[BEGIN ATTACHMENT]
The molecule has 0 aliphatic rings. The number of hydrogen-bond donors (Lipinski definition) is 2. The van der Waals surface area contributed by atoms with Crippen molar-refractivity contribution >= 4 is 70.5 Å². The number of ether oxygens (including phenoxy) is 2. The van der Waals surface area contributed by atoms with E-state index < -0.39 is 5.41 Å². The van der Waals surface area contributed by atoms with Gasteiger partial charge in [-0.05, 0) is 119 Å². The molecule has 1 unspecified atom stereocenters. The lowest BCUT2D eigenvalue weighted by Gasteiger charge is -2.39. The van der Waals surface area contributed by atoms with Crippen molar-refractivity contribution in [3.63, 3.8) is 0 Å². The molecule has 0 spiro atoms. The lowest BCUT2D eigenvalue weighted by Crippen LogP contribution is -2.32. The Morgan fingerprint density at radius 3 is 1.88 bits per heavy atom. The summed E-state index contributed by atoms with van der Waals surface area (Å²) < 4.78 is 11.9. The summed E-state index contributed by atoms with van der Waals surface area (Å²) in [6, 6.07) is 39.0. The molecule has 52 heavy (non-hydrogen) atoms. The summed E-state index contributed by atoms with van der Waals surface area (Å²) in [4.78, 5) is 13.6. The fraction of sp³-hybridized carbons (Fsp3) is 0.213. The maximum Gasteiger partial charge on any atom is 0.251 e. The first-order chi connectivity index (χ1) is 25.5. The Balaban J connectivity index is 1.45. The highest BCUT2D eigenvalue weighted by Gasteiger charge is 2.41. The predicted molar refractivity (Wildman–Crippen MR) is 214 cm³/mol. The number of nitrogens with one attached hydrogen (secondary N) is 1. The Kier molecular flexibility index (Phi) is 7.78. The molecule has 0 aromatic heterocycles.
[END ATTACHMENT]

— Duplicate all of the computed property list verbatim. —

The molecule has 0 aliphatic rings. The number of hydrogen-bond donors (Lipinski definition) is 2. The van der Waals surface area contributed by atoms with Crippen molar-refractivity contribution >= 4 is 70.5 Å². The number of ether oxygens (including phenoxy) is 2. The van der Waals surface area contributed by atoms with E-state index < -0.39 is 5.41 Å². The van der Waals surface area contributed by atoms with Gasteiger partial charge in [-0.05, 0) is 119 Å². The molecule has 1 unspecified atom stereocenters. The lowest BCUT2D eigenvalue weighted by Gasteiger charge is -2.39. The van der Waals surface area contributed by atoms with Crippen molar-refractivity contribution in [3.63, 3.8) is 0 Å². The molecule has 0 spiro atoms. The lowest BCUT2D eigenvalue weighted by Crippen LogP contribution is -2.32. The Morgan fingerprint density at radius 3 is 1.88 bits per heavy atom. The summed E-state index contributed by atoms with van der Waals surface area (Å²) < 4.78 is 11.9. The summed E-state index contributed by atoms with van der Waals surface area (Å²) in [6, 6.07) is 39.0. The molecule has 52 heavy (non-hydrogen) atoms. The summed E-state index contributed by atoms with van der Waals surface area (Å²) in [4.78, 5) is 13.6. The fraction of sp³-hybridized carbons (Fsp3) is 0.213. The maximum Gasteiger partial charge on any atom is 0.251 e. The first-order chi connectivity index (χ1) is 25.5. The Balaban J connectivity index is 1.45. The highest BCUT2D eigenvalue weighted by Gasteiger charge is 2.41. The predicted molar refractivity (Wildman–Crippen MR) is 214 cm³/mol. The number of nitrogens with one attached hydrogen (secondary N) is 1. The Kier molecular flexibility index (Phi) is 7.78. The molecule has 0 aromatic heterocycles.